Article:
Fifty years after the first organ transplant, the procedure has become routine and most often successful. But it only can happen through the generosity of others.
By Micah Morrison
Published: December 19, 2004 Parade Magazine cover story
It’s September in Boston, and my friend Peter Issenberg’s kidneys are failing. I’ve flown in for his meeting with doctors at Brigham and Women’s Hospital. Lead physician Dr. Julian Seifter gently delivers a dramatic message: Peter, 47, needs to “reach a decision” within a month. His growing fatigue, nausea and forgetfulness are signs that toxins in his blood are rising to dangerous levels.
If the choice were his alone, Peter would make the decision in an instant. He would choose transplantation—a new kidney. The alternative is a debilitating regimen of dialysis. But, like 87,000 other Americans, my friend Peter cannot find a suitable organ donor. Twelve friends and acquaintances have volunteered to donate a kidney. Ten (including me) have been eliminated due to mismatched blood chemistry or underlying conditions. When Dr. Seifter talks about making a decision, the options are clear: a donor, dialysis or death.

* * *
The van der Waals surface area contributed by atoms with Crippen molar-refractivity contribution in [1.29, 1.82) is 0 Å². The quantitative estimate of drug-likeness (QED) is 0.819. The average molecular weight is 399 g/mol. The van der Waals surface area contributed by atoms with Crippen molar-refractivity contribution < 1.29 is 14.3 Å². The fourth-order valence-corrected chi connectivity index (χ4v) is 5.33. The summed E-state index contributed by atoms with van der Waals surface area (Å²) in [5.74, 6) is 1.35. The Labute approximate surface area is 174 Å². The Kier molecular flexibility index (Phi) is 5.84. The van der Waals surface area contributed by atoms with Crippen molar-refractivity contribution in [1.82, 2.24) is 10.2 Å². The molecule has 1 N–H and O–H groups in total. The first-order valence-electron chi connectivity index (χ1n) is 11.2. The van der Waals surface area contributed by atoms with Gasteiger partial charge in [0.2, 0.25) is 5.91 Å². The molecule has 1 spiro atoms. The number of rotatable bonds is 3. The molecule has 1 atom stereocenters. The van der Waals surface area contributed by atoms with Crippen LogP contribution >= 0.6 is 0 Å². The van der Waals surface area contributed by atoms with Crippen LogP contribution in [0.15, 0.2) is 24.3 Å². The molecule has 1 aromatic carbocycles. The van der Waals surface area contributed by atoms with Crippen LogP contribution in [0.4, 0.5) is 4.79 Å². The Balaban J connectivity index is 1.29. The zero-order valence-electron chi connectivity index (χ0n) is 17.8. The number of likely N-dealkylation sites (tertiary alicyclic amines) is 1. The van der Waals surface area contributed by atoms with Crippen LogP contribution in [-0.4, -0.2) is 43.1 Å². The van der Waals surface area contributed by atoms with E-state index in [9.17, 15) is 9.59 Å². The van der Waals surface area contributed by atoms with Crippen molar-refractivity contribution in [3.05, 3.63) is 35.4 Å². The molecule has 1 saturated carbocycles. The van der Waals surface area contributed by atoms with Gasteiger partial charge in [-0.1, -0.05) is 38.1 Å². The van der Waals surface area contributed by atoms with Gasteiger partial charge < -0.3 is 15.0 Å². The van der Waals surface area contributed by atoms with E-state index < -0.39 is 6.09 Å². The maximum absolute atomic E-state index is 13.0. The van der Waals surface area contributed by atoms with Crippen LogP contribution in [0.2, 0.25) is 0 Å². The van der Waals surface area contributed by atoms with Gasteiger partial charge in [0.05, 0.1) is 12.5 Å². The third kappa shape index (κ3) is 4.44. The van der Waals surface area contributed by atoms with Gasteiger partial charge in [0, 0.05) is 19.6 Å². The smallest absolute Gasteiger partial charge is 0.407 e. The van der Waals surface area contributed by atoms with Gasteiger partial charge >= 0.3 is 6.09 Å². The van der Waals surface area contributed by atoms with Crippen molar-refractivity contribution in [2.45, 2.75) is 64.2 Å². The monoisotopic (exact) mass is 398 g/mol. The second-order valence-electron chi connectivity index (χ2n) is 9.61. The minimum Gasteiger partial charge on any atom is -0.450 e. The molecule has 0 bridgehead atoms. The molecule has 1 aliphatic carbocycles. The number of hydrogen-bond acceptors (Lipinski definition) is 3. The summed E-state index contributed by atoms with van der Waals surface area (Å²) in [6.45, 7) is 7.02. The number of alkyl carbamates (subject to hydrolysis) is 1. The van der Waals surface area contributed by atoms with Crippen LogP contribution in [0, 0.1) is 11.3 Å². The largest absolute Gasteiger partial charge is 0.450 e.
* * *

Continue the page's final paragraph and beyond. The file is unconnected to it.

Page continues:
Until recently, Peter’s active life revolved around his wife and two teenage daughters, extended family and friends, and hockey. He lives in southern New Hampshire and owns an adult hockey league. His wife, Simmie, 47, is a travel agent. I’ve known them 30 years. Now the family is in turmoil. Simmie worries all the time. The kids send me heartbreaking e-mails: Cary, 17, is having trouble at school and misses her “energetic father who normally had his feet in his skates or his head in the refrigerator.” Emma, 19, writes that “nothing brings more pain than to see your father in constant pain. Every day I wake up wondering when my father’s day is going to come.”